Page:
Ah, 90's nostalgia. It's all the rage. For people of my generation, who came of age at the tail end of that delightful decade and the early 2000's, there's something just magical about looking back on the years of our youth with a yearning and adoration. And this is definitely reflected in the modern day market for nostalgic properties- movies and shows that we grew up with have fallen back into vogue and are even starting to be remade or revived. Stories and characters that we had drifted from have re-emerged through memes, kitschy products and fancy re-releases. And cult-classics from back in the day are gaining growing audiences as we revisit them and share them with newer generations.
Which brings us to 1996's "The Craft," directed and co-written by Andrew Fleming. While it was a minor hit back during its initial release, it was quickly overtaken by the shows and movies that followed. Being one of the first major released in quite some time to use witchcraft and Wicca as a major theme and backdrop, it ushered in many imitators, some good and some bad, and it got lost in the shuffle for a time. But over the past few years, it's slowly re- emerged and gained back its audience, becoming a bonafide cult- classic for the nostalgic folks like me who grew up in that millennial generation. Why, you can barely scroll through any social media site these days without stumbling upon a "Craft" reference or photo, usually accompanied by a humorous quip or in-joke.
But this begs to question... Is "The Craft" really the underrated masterpiece that we so fondly remember it being? Or is it just the nostalgia talking? And honestly, it's hard to say. It's entertaining, no doubt. The cast is quite good. And it even boasts some very solid visual direction. And yet, it suffers a disjointed narrative and contrived scares that don't always hit home. It's a puzzling film to say the least. And yet, I couldn't help but completely enjoy it when I recently viewed it for the first time.
"The Craft" follows Sarah Bailey (Robin Tunney), the new girl in town whose just moved in and enrolled at the local Catholic school. There, she forms a strange but genuine friendship with a trio of outcasts comprised of Nancy (Fairuza Balk), Bonnie (Neve Campbell) and Rochelle (Rachel True)- the resident goth-chicks whom are widely despised and derided by their more popular peers. Sarah quickly finds herself drawn into their unique world, discovering that the trio worship and practice witchcraft, and are in need of one more member to complete their circle. At first apprehensive, Sarah eventually joins in and is shocked to discover that magic is all too real, and that she had seemingly unknowingly possessed its powers for some time prior... But also learns that despite the good it can do, every choice will have unforeseen consequences. Consequences that may tear the lives of the four girls apart as they grow greedy and apathetic thanks to their new powers...
The thing I found most fascinating about the movie is the fact it does really hold your attention even when the film is plagued with some consistent and noticeable issues. And I attribute this mainly to the excellent cast and sharp direction. The four leads are a big key to making a film like this work, and all four feel perfect in their respective roles. I was particularly taken with Robin Tunney, who plays the most innocent of the four quite well and comes off as extremely likable and someone you can easily relate to. Campbell and True are both very good and play their roles very well. But special commendation definitely has to go to the very extremely talented and criminally under-recognized Fairuza Balk. She and Tunney more or less become the main focus on the film in its second half, and both play off of each other well, symbolizing the dangers of good things being taken to far.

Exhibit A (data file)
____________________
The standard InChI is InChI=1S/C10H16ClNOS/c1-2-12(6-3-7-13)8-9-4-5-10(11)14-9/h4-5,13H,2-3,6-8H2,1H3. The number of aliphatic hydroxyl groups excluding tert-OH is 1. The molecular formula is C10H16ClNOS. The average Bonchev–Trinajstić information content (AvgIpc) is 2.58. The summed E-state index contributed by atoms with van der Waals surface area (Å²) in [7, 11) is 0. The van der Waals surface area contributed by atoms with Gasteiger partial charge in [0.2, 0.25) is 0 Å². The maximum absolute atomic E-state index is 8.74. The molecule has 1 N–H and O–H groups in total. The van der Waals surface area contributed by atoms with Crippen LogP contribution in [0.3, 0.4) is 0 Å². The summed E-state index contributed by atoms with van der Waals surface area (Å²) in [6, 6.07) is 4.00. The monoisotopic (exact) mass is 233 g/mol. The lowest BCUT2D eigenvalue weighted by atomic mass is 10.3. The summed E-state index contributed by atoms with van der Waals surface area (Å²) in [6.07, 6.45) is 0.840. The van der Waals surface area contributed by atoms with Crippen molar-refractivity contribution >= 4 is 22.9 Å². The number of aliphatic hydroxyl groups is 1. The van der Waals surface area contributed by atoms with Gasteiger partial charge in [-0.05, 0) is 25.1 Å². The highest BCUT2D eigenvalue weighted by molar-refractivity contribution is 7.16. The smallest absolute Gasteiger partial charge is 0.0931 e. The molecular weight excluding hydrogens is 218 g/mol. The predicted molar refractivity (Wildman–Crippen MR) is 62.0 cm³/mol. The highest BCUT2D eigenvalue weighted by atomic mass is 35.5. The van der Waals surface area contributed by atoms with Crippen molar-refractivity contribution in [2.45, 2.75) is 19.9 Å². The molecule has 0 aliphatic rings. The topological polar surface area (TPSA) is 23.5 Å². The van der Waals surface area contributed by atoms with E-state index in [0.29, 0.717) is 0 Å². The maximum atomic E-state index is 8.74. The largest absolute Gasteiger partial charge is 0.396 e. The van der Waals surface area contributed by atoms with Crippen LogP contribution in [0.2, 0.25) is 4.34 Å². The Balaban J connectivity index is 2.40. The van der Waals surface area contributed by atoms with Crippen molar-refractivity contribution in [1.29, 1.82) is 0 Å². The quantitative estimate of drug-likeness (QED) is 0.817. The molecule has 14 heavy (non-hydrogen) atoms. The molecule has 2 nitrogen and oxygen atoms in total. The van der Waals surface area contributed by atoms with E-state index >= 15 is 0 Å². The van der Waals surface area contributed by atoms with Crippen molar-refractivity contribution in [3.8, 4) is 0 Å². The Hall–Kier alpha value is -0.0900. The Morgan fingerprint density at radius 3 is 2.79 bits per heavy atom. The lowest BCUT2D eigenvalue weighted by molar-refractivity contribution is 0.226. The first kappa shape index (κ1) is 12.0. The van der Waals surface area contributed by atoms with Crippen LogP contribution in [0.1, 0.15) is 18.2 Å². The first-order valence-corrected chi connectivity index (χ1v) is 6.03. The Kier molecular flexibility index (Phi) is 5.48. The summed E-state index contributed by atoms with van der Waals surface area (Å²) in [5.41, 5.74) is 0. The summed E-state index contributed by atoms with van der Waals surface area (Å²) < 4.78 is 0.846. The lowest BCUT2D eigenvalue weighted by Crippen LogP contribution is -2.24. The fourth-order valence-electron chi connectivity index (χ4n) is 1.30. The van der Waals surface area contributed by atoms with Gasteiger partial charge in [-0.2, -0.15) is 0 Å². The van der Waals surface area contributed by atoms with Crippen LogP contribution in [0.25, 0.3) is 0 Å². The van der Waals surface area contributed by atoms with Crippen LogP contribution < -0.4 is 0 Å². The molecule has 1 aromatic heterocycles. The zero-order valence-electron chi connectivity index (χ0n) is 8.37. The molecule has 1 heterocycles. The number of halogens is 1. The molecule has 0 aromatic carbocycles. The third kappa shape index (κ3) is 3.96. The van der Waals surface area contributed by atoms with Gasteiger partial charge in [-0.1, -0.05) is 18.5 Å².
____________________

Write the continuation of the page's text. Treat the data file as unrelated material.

I was also very impressed with the production that Fleming crafts for the story, and it's a wonderfully competent and admirable piece of work. His smooth, steady camera-work is slick and stylish and always compliments the scenes well and he's got a keen eye for composition. He also knows where to place focus in terms of narrative, and he organically lets scenes play out at a natural pace, with everyone given their moment to shine. Combined with the wonderful cinematography of Alexander Gruszynski and a score by the always reliable Graeme Revell, and you have the stage set perfectly for such a dark and sometimes surprisingly amusing tale.
Unfortunately, "The Craft" does falter and stumble on a very regular basis, and I really cannot ignore this fact. Although I do get the feeling it's more due to studio meddling and an over-eager editing team than due to Fleming. The pacing is a complete mess in the first two acts of the film, and I found myself often confused about things like motivation and intent. Heck, there was one or two early scenes where I lost track of the main characters because it was cut so tightly and they would seemingly appear and disappear from scenes. The attempts at genuine horror suffer from 90's "music video syndrome" and come off as laughable due to their blatancy instead of being chilling as they should be. And the narrative does rely a bit too much on audience good will and suspension of disbelief. It's just a bit... lazy at times.
But that can't change the fact that this is a very fun film and I do think that those who are curious about it should give it a chance. Top-notch direction and an infectiously charming cast make all the difference, and help to redeem the film almost entirely for the plot and pacing related shortcomings. I give "The Craft" a pretty good 7 out of 10.